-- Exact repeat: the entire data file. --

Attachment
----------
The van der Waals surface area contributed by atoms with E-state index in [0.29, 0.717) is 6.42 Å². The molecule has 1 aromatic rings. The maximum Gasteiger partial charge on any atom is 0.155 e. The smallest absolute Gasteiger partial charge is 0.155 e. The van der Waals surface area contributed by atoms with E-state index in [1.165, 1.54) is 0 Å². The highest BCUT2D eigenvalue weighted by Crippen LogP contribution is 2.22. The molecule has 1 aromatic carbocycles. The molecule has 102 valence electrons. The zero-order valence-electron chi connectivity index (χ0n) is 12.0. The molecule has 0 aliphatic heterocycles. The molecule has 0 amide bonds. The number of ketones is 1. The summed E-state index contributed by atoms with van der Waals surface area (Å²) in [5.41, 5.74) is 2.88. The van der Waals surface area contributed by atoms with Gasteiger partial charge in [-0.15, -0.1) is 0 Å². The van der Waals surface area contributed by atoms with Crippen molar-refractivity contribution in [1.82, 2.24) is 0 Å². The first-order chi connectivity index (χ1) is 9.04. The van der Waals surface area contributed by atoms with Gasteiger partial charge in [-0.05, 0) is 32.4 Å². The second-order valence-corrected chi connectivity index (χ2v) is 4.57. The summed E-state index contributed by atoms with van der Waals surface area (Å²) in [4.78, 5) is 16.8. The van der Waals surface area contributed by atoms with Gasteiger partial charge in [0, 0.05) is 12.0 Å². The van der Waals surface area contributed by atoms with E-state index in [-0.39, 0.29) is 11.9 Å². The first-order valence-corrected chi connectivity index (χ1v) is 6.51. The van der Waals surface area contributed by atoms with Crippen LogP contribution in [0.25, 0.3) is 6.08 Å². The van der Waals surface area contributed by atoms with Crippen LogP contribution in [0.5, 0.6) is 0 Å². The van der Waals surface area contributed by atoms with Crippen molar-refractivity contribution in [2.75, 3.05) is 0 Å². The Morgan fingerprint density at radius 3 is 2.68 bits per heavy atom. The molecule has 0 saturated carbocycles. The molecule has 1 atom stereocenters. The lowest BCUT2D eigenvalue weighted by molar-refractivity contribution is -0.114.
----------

The van der Waals surface area contributed by atoms with E-state index in [0.29, 0.717) is 6.42 Å². The molecule has 1 aromatic rings. The maximum Gasteiger partial charge on any atom is 0.155 e. The smallest absolute Gasteiger partial charge is 0.155 e. The van der Waals surface area contributed by atoms with E-state index in [1.165, 1.54) is 0 Å². The highest BCUT2D eigenvalue weighted by Crippen LogP contribution is 2.22. The molecule has 1 aromatic carbocycles. The molecule has 102 valence electrons. The zero-order valence-electron chi connectivity index (χ0n) is 12.0. The molecule has 0 aliphatic heterocycles. The molecule has 0 amide bonds. The number of ketones is 1. The summed E-state index contributed by atoms with van der Waals surface area (Å²) in [5.41, 5.74) is 2.88. The van der Waals surface area contributed by atoms with Gasteiger partial charge in [-0.15, -0.1) is 0 Å². The van der Waals surface area contributed by atoms with Crippen molar-refractivity contribution in [1.82, 2.24) is 0 Å². The first-order chi connectivity index (χ1) is 9.04. The van der Waals surface area contributed by atoms with Gasteiger partial charge in [-0.05, 0) is 32.4 Å². The second-order valence-corrected chi connectivity index (χ2v) is 4.57. The summed E-state index contributed by atoms with van der Waals surface area (Å²) in [4.78, 5) is 16.8. The van der Waals surface area contributed by atoms with Gasteiger partial charge in [0, 0.05) is 12.0 Å². The van der Waals surface area contributed by atoms with E-state index in [-0.39, 0.29) is 11.9 Å². The first-order valence-corrected chi connectivity index (χ1v) is 6.51. The van der Waals surface area contributed by atoms with Crippen LogP contribution in [0.25, 0.3) is 6.08 Å². The van der Waals surface area contributed by atoms with Crippen LogP contribution in [0.5, 0.6) is 0 Å². The van der Waals surface area contributed by atoms with Crippen molar-refractivity contribution in [2.75, 3.05) is 0 Å². The Morgan fingerprint density at radius 3 is 2.68 bits per heavy atom. The molecule has 0 saturated carbocycles. The molecule has 1 atom stereocenters. The lowest BCUT2D eigenvalue weighted by molar-refractivity contribution is -0.114.